Auto Industry Executives Call for Policies to Lower Cost of Ownership
NEW DELHI: The Union government must push for policies that would make auto purchases affordable for entry-level customers, senior executives from leading auto manufacturing companies said at the Society of Canada’s annual convention. Indian Automobiles Manufacturers (SIAM).
This, according to them, would contribute to an upturn in auto sales, especially in the passenger car and two-wheeler segment in the coming years.
Auto sales in India have been on the decline since the second half of FY19, when the bankruptcy of infrastructure leasing and financial services caused a liquidity crunch among non-bank financial companies that are among the major auto industry lenders.
Rising fuel prices, low consumer confidence in a slowing economy, and rising vehicle prices to meet new safety and emissions regulations have resulted in lower annual car sales over the past decade. ‘EX20.
The outbreak of the covid-19 pandemic pushed sales further in FY21, as sales and manufacturing operations halted until May due to a strict nationwide lockdown . The second wave of infections derailed a possible recovery in the first quarter of the current fiscal year.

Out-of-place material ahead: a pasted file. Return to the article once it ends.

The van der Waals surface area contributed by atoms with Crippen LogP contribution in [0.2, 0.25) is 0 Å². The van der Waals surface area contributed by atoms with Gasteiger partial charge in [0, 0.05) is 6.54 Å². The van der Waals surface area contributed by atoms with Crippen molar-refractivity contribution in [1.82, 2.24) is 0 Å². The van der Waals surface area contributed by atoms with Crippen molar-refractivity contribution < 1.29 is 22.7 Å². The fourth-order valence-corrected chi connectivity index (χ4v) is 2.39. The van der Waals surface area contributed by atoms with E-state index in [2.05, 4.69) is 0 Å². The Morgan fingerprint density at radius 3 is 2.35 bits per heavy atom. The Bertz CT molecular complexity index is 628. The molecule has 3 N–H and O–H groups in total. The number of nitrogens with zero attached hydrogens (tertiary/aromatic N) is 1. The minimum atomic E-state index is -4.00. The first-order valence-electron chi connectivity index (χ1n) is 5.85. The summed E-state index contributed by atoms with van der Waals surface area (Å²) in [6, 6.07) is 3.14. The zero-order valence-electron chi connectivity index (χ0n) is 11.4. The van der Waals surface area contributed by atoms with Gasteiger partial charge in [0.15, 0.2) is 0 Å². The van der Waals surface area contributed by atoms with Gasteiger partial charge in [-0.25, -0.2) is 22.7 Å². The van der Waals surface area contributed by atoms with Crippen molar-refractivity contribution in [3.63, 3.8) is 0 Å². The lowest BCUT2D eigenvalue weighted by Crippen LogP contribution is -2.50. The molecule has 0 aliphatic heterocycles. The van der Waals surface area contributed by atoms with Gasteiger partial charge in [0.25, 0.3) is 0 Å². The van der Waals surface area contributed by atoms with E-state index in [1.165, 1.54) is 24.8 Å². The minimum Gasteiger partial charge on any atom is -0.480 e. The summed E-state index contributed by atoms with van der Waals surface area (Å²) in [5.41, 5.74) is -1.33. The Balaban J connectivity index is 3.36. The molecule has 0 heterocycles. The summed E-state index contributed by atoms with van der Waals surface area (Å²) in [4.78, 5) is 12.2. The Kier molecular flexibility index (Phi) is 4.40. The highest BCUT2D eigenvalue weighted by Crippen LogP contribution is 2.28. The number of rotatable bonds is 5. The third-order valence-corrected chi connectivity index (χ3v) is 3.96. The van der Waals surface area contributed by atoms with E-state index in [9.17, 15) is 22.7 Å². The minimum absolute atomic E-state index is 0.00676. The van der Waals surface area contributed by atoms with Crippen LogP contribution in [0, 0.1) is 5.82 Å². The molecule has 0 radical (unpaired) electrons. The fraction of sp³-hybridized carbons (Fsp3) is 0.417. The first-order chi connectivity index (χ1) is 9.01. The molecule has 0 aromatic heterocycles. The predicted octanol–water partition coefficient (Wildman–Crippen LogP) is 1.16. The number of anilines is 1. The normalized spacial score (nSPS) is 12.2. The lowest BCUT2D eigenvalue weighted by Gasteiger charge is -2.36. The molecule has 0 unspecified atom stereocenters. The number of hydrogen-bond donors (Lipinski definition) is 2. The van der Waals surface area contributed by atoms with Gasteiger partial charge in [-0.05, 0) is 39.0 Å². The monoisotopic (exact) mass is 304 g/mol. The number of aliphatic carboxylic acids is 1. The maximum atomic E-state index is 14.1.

According to RC Bhargava, auto sales declined before the outbreak of the covid-19 pandemic and few policy measures have been announced to stop the decline. New regulations such as BS 6 emission standards and higher state taxes have made cars unaffordable for entry-level customers.
“We have to take into account the economic situation of the Indian people. I don’t think the industry will revive, whether it’s internal combustion engines or electric, unless we tackle the issue of customer affordability, ”Bhargava said.
He added that new regulations like BS 6 have raised the prices of ??22,000 for entry-level cars like Altos and Wagon Rs, as well as taxes imposed by state governments.
Indian two-wheeler manufacturers have also urged the Union government to reduce the goods and services tax on entry-level two-wheelers to 18%, from the current 28%. Sales of entry-level two-wheelers have remained weak over the past two years due to the economic downturn and rising cost of ownership.
According to Venu Srinivasan, president of TVS Motor Company, the cost of owning a moped has increased 45 to 50 percent in recent years due to the transition to BS 6 standards, the addition of a anti-lock braking and 28% GST tax.
He further urged the government to develop policies to encourage the recycling of components such as lithium batteries and motors used in electric and combustion engines. The policy must take into account the carbon footprint of a product throughout its life cycle.
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